With the Koran as a main source and drawing on interviews with scholars and historians, the Muslim Jesus explores how Islam honours Christ as a prophet but not as the son of God. According to the Koran the crucifixion was a divine illusion. Instead of dying on the cross, Jesus was rescued by angels and raised to heaven.
The one-hour special, commissioned and narrated by Melvyn Bragg, is thought to be the first time the subject has been dealt with on British television. Lord Bragg said: “I was fascinated by the idea … Jesus was such a prominent figure in Islam but most people don’t know that.”
He denies the programme will divide communities. Raised as an Anglican, he describes the documentary as thoughtful and well researched. “I hope it will provoke among Muslims the feeling they are included in television.”
The director and producer, Irshad Ashraf, said the film was an attempt to shift the focus away from extremism to the spiritual side of Islam. “Jesus is loved and respected by Muslims and he’s one of the most important prophets in our religion.”
Representatives from mainstream Anglican and Catholic organisations were invited to take part in the film, to be broadcast on Sunday, but nobody was available, Mr Ashraf said.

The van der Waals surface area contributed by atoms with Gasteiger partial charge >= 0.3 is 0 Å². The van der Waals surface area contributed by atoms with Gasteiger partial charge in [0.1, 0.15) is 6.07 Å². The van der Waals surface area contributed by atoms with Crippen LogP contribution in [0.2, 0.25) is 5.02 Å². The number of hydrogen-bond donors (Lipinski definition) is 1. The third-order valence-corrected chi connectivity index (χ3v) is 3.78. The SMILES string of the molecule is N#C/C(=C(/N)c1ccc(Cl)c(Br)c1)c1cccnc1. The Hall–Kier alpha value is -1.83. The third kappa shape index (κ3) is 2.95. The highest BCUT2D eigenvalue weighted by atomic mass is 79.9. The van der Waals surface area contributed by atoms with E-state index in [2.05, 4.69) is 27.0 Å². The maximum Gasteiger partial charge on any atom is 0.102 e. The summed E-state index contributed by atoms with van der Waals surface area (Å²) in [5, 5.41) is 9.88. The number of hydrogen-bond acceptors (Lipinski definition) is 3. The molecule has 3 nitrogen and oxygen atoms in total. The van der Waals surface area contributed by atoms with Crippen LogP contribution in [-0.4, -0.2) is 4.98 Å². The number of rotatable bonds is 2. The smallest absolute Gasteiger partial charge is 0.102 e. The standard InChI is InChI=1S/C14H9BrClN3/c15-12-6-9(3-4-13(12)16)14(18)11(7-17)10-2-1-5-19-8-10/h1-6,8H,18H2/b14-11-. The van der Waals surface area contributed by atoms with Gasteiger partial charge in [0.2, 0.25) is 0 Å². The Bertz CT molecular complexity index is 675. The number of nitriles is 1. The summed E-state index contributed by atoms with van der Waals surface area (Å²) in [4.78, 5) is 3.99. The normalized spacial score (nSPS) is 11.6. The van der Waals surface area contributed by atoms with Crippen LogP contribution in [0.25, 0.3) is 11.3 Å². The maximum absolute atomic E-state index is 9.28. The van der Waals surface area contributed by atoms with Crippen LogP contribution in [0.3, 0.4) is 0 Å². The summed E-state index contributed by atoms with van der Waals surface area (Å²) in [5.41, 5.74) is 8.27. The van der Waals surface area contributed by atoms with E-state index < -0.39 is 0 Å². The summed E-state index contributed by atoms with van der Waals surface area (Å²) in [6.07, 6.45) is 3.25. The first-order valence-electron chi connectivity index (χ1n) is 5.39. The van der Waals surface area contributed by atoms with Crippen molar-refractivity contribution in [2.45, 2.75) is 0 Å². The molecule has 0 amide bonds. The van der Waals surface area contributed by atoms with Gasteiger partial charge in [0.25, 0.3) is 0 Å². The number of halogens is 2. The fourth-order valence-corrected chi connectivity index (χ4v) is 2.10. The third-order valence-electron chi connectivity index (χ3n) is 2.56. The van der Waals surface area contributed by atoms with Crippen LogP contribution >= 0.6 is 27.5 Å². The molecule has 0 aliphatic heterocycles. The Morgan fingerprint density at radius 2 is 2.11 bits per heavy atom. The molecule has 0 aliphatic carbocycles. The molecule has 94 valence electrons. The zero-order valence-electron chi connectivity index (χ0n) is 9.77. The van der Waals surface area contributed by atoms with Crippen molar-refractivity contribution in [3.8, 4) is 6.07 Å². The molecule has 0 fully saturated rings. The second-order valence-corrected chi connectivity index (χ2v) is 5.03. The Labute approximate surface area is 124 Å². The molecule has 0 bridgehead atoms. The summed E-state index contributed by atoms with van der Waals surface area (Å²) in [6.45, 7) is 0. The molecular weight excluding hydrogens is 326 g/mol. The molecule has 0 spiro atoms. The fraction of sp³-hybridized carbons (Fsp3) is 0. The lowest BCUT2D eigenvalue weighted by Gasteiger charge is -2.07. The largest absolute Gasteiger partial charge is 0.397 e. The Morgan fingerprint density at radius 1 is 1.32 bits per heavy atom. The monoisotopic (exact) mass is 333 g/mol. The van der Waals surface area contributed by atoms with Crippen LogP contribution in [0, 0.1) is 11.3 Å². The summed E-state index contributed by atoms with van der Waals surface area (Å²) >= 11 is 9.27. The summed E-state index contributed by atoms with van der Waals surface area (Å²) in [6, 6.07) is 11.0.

Philip Lewis, the Bishop of Bradford’s aide on inter-faith matters, urged believers on both sides to take advantage of a “worthwhile contribution to understanding a complex issue”.
However, Patrick Sookhdeo, an Anglican canon and spokesman for the Barnabas Fund, which works with persecuted Christians, accused broadcasters of double standards.
Mr Sookhdeo, who was born a Muslim and converted to Christianity in 1969, said: “How would the Muslim community respond if ITV made a programme challenging Muhammad as the last prophet?”
The Koran’s denial of Jesus’s divinity was “unacceptable”. “On the last day the Koran says Jesus will destroy all the crosses. How can we praise that?”
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